Aug. 3, 2012 –
Here are some of the takeaways from the Inman Real Estate Connect MLS track:
- Vendors entering the industry are still frustrated by non-standardized data, the difficult path to be approved to receive data, and the variation in fees -which can range from $0 to $35,000 per year in different markets. (Joel MacIntosh, CEO of Wolfnet Technologies)
- RESO, working on real estate data standards, has been funded by over 50 charter members. This is a great starting point, but I can’t believe that more haven’t stepped up. Please do so, if you haven’t already.
- The holy grail of real estate data standards, the “data dictionary” of over 500 fields and associated values was approved earlier this year as a part of RETS. Vendors and MLS customers should be discussing how quickly this will be implemented (ASAP!) and the plan for offering old and new in parallel to help vendors transition.
- There’s a RESO workgroup to create a new means of moving the data around (a “transport”). This will be a new standard API (application programming interface) for moving the data around. MLSs should get committments from their vendors on getting this implemented after it is approved – hopefully at the RETS meeting this fall.
- Real estate software developers have no interest in proprietary APIs for moving listing and related data around – hopefully vendors that have been working on proprietary APIs got the message loud and clear at Inman this year. I know this probably wasn’t welcome news for some.
- Fees for access to data were discussed, but not with dollar details that would be a problem from an antitrust perspective. Takeaways were: create logical policies around cost recovery. Cost recovery is about more than bandwidth and server resources – there are significant administrative costs. Tiered pricing was discussed to accomodate different levels of use and Sam Scott had some great advice: “It’s hard to get people to pay for the past activity. Better to charge for the future – you don’t want to have to tell people they went over their limit and now owe this much more and be in a collections posture.”
- Social media, especially Facebook is one of the most effective new ways to reach subscribers with a message. Clareity’s Amy Geddes made a great point:”I use it as a listening tool. I don’t think people use it enough as a listening tool. It’s good for broadcasting but it’s important to listen to subscribers. People are surprised – pleasantly – when they complain and you respond well.” Some MLSs have people dedicated to monitoring social media for subscriber issues.
Inman 2012 Track Takeaways
- Mobile continues to grow and requires attention. Amy Geddes says, “We need to stop talking mobile strategy and start talking device optimization strategy. They don’t expect limited functionality on a smaller screen – they expect to be able to do anything.” Jim Harrison says, “Our customers expect it to be free, part of the MLS system. We have a mobile product that both subscribers and consumers can use. It needs to be free and everybody has access to it.”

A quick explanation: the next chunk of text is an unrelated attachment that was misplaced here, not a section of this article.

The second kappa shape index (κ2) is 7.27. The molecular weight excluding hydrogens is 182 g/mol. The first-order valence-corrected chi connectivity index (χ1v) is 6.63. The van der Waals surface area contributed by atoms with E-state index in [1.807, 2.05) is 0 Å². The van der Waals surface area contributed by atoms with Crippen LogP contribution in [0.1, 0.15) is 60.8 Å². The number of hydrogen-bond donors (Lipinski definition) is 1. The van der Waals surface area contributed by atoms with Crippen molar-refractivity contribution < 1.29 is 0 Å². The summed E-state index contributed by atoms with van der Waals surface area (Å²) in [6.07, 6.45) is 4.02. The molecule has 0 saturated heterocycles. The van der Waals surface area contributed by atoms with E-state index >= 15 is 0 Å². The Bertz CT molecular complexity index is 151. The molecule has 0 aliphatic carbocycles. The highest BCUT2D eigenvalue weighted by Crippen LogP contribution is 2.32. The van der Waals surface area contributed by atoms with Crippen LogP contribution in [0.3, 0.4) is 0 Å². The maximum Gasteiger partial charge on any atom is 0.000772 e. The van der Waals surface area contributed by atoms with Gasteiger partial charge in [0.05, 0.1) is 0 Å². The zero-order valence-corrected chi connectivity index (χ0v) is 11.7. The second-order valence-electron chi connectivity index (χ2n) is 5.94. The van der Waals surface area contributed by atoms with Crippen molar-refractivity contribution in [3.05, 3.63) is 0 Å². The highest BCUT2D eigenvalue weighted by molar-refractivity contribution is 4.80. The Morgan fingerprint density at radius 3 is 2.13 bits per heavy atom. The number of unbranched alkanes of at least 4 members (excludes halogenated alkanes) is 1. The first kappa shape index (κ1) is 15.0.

- Brian Larson, talking about the challenge of MLS progress, said, “Subscribers want you to do stuff, but you are burdened with legacy customers that don’t want you to do stuff and not spend their money. Don’t worry about them – do what you need to do.” I have a slightly different and more concise take on this when I consult to MLS executives: “Listen – but Lead!”
- My favorite Russ Bergeron quote of the day: “If you’re already a bad Realtor, all technology will do will make you badder faster.” Russ talked about the need for larger MLS databases – “It doesn’t matter where the data sits – like in the cloud. You’ll still always have the local presence.”
- “An MLS needs both great staff and a great elected leadership,” says Bob Hale. MLSs need to refocus on ownership and governance. This never seems to change, does it?
- Cameron Paine made a related point from the floor: “The industry is in danger and in trouble because the kind of knowledge you [on stage] have is not filtering down to those who never attend these meetings. It’s great for us to have the model, but the model you pursue involves skill, a great board of directors, and money, which speaks to consolidation and a number of other things. How do we get the word down to the 800 MLSs that never attend these meetings that there are minimum standards [of service] that should be in place. That’s tough, because every AE thinks their MLS is the best.”
Much more was said, and my extended notes are available to recent Clareity Consulting clients on request.
Share this post: